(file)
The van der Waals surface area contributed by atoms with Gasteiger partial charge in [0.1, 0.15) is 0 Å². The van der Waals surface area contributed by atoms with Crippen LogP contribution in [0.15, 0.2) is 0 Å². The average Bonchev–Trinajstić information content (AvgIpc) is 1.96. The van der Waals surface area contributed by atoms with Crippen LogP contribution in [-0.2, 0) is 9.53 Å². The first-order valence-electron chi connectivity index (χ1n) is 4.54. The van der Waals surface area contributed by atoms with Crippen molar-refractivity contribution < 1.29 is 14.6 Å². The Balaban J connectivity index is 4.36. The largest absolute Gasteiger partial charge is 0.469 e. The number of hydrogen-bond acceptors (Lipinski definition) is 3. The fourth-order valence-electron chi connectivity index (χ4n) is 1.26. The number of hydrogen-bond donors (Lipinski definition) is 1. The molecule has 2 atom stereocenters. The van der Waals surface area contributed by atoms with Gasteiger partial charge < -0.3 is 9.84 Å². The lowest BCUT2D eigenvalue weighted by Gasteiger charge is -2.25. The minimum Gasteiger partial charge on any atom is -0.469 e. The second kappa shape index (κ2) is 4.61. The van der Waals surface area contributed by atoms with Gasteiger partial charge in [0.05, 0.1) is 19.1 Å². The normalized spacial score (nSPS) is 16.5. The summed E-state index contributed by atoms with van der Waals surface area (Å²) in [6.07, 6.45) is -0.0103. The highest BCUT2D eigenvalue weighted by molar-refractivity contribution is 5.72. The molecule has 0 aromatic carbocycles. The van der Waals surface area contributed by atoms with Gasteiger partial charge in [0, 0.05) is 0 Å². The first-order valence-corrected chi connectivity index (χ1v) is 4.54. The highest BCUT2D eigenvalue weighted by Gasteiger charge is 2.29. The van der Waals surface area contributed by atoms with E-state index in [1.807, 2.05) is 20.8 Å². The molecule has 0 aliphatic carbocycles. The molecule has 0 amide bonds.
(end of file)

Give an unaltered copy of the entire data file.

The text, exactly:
The van der Waals surface area contributed by atoms with Gasteiger partial charge in [0.1, 0.15) is 0 Å². The van der Waals surface area contributed by atoms with Crippen LogP contribution in [0.15, 0.2) is 0 Å². The average Bonchev–Trinajstić information content (AvgIpc) is 1.96. The van der Waals surface area contributed by atoms with Crippen LogP contribution in [-0.2, 0) is 9.53 Å². The first-order valence-electron chi connectivity index (χ1n) is 4.54. The van der Waals surface area contributed by atoms with Crippen molar-refractivity contribution < 1.29 is 14.6 Å². The Balaban J connectivity index is 4.36. The largest absolute Gasteiger partial charge is 0.469 e. The number of hydrogen-bond acceptors (Lipinski definition) is 3. The fourth-order valence-electron chi connectivity index (χ4n) is 1.26. The number of hydrogen-bond donors (Lipinski definition) is 1. The molecule has 2 atom stereocenters. The van der Waals surface area contributed by atoms with Gasteiger partial charge < -0.3 is 9.84 Å². The lowest BCUT2D eigenvalue weighted by Gasteiger charge is -2.25. The minimum Gasteiger partial charge on any atom is -0.469 e. The second kappa shape index (κ2) is 4.61. The van der Waals surface area contributed by atoms with Gasteiger partial charge in [0.05, 0.1) is 19.1 Å². The normalized spacial score (nSPS) is 16.5. The summed E-state index contributed by atoms with van der Waals surface area (Å²) in [6.07, 6.45) is -0.0103. The highest BCUT2D eigenvalue weighted by molar-refractivity contribution is 5.72. The molecule has 0 aromatic carbocycles. The van der Waals surface area contributed by atoms with Gasteiger partial charge in [0, 0.05) is 0 Å². The first-order valence-corrected chi connectivity index (χ1v) is 4.54. The highest BCUT2D eigenvalue weighted by Gasteiger charge is 2.29. The van der Waals surface area contributed by atoms with E-state index in [1.807, 2.05) is 20.8 Å². The molecule has 0 aliphatic carbocycles. The molecule has 0 amide bonds.